In October, Cineworld, the second-largest movie theater chain in the world, closed every one of its locations across the globe, leaving 45,000 employees out of a job. According to the company’s leadership, the closure is temporary, but the theaters remained closed as of early March.

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  • Number of layoffs: 2,040

Citigroup announced in September that it would resume job cuts after putting layoffs on pause during the height of the pandemic, Bloomberg reported. The cuts will affect less than 1% of the bank’s global workforce.

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  • Number of layoffs: 32,000

In September, Disney said it would lay off 28,000 employees across its parks and resorts due to lost profits amid the COVID-19 shutdowns and subsequent limited reopening. In November, the company increased the number to 32,000.

Officials in California said Disneyland and other theme parks may reopen on April 1 with vastly reduced capacity. Disney World reopened in July with some limitations.

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Exxon Mobil

  • Number of layoffs: 14,000

The oil and gas giant has said it expects to cut approximately 15% of its workforce worldwide through 2022, Business Insider reported. That includes cutting 1,900 jobs in the United States over the next year.

At least 700 of the jobs will come from Houston.


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  • Number of layoffs: 1,400

As Ford worked to bounce back from coronavirus-related factory closures earlier in the year, the carmaker offered buyouts to certain salaried employees who were eligible for retirement as of Dec. 31.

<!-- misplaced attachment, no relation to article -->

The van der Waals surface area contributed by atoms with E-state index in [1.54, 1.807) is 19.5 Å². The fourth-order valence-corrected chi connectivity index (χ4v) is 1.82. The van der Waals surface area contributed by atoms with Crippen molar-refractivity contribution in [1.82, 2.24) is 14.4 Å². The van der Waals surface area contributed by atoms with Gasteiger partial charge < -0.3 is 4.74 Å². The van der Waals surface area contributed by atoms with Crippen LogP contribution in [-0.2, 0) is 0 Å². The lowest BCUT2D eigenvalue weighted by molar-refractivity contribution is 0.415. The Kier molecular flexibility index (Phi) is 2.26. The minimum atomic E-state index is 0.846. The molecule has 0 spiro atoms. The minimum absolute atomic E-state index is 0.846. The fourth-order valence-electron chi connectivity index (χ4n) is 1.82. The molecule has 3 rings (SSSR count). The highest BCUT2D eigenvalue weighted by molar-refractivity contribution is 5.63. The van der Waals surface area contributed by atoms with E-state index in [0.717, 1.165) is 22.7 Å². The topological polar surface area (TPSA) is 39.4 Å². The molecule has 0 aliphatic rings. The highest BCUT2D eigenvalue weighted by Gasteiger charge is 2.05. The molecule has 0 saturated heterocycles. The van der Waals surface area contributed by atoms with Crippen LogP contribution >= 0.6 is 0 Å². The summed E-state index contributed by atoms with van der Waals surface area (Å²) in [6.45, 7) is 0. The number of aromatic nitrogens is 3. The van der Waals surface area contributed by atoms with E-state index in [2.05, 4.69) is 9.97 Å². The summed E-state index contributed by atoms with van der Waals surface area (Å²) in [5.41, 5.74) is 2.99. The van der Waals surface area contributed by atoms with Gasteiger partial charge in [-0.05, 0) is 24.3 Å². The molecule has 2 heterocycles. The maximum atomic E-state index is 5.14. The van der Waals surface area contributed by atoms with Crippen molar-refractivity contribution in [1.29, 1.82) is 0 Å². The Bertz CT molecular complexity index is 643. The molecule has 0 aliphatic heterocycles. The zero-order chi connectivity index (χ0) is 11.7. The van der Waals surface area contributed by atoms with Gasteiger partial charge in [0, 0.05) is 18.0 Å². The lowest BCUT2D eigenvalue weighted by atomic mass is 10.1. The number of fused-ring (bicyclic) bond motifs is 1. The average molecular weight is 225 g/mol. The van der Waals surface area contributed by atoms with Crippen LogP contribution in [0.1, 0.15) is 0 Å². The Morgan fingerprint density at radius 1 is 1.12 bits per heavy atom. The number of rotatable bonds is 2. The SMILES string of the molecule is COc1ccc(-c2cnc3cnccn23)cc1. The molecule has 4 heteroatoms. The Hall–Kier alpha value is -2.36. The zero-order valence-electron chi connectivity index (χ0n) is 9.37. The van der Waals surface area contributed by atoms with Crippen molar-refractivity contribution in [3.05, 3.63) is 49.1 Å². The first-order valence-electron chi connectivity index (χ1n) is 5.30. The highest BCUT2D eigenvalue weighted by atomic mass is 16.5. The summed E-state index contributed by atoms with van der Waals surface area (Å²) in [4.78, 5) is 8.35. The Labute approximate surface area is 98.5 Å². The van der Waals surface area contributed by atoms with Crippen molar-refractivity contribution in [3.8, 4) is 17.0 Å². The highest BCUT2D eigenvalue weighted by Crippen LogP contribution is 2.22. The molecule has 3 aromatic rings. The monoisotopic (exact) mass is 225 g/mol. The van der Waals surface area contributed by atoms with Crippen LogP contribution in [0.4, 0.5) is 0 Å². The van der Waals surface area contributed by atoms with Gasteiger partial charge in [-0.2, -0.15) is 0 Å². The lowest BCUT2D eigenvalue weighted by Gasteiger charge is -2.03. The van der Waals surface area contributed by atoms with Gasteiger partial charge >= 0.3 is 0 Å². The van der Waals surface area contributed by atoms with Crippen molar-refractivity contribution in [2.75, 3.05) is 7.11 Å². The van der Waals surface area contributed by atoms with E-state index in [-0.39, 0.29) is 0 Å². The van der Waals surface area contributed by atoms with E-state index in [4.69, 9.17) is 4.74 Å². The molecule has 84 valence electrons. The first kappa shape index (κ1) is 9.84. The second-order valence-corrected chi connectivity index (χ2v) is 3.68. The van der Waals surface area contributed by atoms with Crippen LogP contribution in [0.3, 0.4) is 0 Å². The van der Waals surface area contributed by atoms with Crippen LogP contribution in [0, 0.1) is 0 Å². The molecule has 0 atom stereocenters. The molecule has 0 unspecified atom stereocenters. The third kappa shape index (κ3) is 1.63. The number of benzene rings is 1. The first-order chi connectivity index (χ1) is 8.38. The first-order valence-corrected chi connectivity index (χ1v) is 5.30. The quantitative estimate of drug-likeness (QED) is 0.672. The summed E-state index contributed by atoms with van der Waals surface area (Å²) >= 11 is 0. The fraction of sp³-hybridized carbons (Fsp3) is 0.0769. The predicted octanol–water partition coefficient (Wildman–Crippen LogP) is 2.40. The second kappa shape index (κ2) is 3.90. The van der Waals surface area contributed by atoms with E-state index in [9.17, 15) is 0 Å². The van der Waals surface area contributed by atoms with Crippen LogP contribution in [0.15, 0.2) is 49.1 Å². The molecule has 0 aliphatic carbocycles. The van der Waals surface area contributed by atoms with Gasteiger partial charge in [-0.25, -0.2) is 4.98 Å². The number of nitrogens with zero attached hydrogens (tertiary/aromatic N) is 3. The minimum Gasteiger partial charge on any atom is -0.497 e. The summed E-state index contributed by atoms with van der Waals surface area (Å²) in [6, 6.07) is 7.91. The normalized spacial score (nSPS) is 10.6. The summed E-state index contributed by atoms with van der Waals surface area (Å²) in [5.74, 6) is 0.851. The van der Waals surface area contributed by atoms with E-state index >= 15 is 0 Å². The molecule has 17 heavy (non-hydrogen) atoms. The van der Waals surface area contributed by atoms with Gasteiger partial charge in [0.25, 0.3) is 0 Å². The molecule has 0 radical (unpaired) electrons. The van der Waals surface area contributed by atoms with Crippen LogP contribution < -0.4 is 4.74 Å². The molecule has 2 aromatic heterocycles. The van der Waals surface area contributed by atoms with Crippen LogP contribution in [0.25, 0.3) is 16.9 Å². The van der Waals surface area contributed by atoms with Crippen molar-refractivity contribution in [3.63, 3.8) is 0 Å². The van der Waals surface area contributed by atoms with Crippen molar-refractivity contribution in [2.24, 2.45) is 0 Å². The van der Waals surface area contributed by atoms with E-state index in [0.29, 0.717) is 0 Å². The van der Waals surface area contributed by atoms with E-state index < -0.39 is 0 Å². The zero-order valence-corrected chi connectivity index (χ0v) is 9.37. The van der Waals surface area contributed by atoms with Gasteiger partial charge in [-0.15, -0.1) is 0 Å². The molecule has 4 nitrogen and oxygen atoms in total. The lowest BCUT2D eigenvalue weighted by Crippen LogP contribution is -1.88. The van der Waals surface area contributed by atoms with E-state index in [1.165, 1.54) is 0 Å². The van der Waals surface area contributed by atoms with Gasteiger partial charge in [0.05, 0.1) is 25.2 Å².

Ford, which had about 30,000 salaried U.S. workers, hoped to trim about 1,400 of them through the buyouts. This winter, Ford temporarily laid off or reduced the hours of an unspecified number of workers at plants in four states because of a global supply chain problem.

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  • Number of layoffs: 10,000

In April, Hertz laid off 10,000 employees across its North America operations to cut costs as it continued to suffer from the economic fallout of the coronavirus pandemic, Reuters reported. Hertz had about 38,000 employees as of the end of 2019, including 29,000 in the U.S.

The company filed for Chapter 11 bankruptcy in May, and in October, announced it had received $1.65 billion in new financing to help position the rental car company for the future.

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Hilton Hotels

  • Number of layoffs: 2,100

Hilton Hotels announced in June that it would be laying off 2,100 employees — roughly 22% of its corporate workforce — as the coronavirus pandemic continued to take a toll on the demand for leisure and business travel, The Wall Street Journal reported.

“Never in Hilton’s 101-year history has our industry faced a global crisis that brings travel to a virtual standstill,” CEO Christopher Nassetta said in a press release.